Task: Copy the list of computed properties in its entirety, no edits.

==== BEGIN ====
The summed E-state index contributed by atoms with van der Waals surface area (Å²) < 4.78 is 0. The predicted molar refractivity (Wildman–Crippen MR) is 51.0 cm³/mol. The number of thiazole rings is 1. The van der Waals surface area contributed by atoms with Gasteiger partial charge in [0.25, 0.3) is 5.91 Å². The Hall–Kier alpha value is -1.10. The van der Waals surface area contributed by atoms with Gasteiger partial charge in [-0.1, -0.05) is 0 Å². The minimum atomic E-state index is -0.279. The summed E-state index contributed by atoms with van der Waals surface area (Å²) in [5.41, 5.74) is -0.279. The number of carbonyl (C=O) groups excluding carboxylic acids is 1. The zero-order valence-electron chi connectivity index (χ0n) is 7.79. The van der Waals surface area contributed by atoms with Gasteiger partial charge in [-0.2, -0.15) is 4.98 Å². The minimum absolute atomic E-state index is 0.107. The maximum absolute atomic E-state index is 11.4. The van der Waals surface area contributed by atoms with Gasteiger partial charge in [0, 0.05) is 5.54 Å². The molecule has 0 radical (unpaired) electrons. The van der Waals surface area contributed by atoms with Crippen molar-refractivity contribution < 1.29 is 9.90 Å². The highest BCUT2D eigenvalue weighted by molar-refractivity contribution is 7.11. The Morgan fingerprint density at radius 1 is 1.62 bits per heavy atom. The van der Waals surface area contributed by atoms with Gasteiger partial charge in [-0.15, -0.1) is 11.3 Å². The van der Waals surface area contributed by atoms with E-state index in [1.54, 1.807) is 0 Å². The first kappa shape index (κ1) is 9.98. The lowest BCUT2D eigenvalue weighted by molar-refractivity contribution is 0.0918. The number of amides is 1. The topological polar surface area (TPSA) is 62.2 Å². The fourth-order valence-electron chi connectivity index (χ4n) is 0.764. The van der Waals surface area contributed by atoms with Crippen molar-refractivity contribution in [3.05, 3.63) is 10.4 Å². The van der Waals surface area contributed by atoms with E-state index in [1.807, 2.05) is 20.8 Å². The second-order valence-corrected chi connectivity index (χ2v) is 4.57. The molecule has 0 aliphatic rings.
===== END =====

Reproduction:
The summed E-state index contributed by atoms with van der Waals surface area (Å²) < 4.78 is 0. The predicted molar refractivity (Wildman–Crippen MR) is 51.0 cm³/mol. The number of thiazole rings is 1. The van der Waals surface area contributed by atoms with Gasteiger partial charge in [0.25, 0.3) is 5.91 Å². The Hall–Kier alpha value is -1.10. The van der Waals surface area contributed by atoms with Gasteiger partial charge in [-0.1, -0.05) is 0 Å². The minimum atomic E-state index is -0.279. The summed E-state index contributed by atoms with van der Waals surface area (Å²) in [5.41, 5.74) is -0.279. The number of carbonyl (C=O) groups excluding carboxylic acids is 1. The zero-order valence-electron chi connectivity index (χ0n) is 7.79. The van der Waals surface area contributed by atoms with Gasteiger partial charge in [-0.2, -0.15) is 4.98 Å². The minimum absolute atomic E-state index is 0.107. The maximum absolute atomic E-state index is 11.4. The van der Waals surface area contributed by atoms with Gasteiger partial charge in [0, 0.05) is 5.54 Å². The molecule has 0 radical (unpaired) electrons. The van der Waals surface area contributed by atoms with Crippen molar-refractivity contribution < 1.29 is 9.90 Å². The highest BCUT2D eigenvalue weighted by molar-refractivity contribution is 7.11. The Morgan fingerprint density at radius 1 is 1.62 bits per heavy atom. The van der Waals surface area contributed by atoms with Gasteiger partial charge in [-0.15, -0.1) is 11.3 Å². The van der Waals surface area contributed by atoms with E-state index in [1.54, 1.807) is 0 Å². The first kappa shape index (κ1) is 9.98. The lowest BCUT2D eigenvalue weighted by molar-refractivity contribution is 0.0918. The number of amides is 1. The topological polar surface area (TPSA) is 62.2 Å². The fourth-order valence-electron chi connectivity index (χ4n) is 0.764. The van der Waals surface area contributed by atoms with Crippen molar-refractivity contribution in [3.05, 3.63) is 10.4 Å². The van der Waals surface area contributed by atoms with E-state index in [1.807, 2.05) is 20.8 Å². The second-order valence-corrected chi connectivity index (χ2v) is 4.57. The molecule has 0 aliphatic rings.